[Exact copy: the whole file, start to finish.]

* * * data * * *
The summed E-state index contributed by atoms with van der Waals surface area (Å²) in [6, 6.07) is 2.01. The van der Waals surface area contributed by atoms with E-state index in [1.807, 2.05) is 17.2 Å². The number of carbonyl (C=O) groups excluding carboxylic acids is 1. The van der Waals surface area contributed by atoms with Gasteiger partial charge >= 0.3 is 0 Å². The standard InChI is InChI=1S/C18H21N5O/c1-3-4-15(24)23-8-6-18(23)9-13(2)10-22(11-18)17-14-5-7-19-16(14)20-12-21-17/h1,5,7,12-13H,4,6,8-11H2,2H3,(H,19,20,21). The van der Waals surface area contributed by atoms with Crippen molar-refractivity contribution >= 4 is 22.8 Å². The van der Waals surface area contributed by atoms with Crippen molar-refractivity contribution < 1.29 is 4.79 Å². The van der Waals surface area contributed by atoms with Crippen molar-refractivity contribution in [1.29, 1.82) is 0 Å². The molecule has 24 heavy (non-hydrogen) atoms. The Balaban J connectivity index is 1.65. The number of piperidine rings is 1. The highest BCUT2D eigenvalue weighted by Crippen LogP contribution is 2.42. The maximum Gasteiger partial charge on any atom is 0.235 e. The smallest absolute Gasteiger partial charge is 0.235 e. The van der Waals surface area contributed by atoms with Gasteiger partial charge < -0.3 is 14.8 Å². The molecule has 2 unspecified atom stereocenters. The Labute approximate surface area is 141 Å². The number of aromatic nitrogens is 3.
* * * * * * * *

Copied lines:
The summed E-state index contributed by atoms with van der Waals surface area (Å²) in [6, 6.07) is 2.01. The van der Waals surface area contributed by atoms with E-state index in [1.807, 2.05) is 17.2 Å². The number of carbonyl (C=O) groups excluding carboxylic acids is 1. The van der Waals surface area contributed by atoms with Gasteiger partial charge >= 0.3 is 0 Å². The standard InChI is InChI=1S/C18H21N5O/c1-3-4-15(24)23-8-6-18(23)9-13(2)10-22(11-18)17-14-5-7-19-16(14)20-12-21-17/h1,5,7,12-13H,4,6,8-11H2,2H3,(H,19,20,21). The van der Waals surface area contributed by atoms with Crippen molar-refractivity contribution >= 4 is 22.8 Å². The van der Waals surface area contributed by atoms with Crippen molar-refractivity contribution < 1.29 is 4.79 Å². The van der Waals surface area contributed by atoms with Crippen molar-refractivity contribution in [1.29, 1.82) is 0 Å². The molecule has 24 heavy (non-hydrogen) atoms. The Balaban J connectivity index is 1.65. The number of piperidine rings is 1. The highest BCUT2D eigenvalue weighted by Crippen LogP contribution is 2.42. The maximum Gasteiger partial charge on any atom is 0.235 e. The smallest absolute Gasteiger partial charge is 0.235 e. The van der Waals surface area contributed by atoms with Gasteiger partial charge < -0.3 is 14.8 Å². The molecule has 2 unspecified atom stereocenters. The Labute approximate surface area is 141 Å². The number of aromatic nitrogens is 3.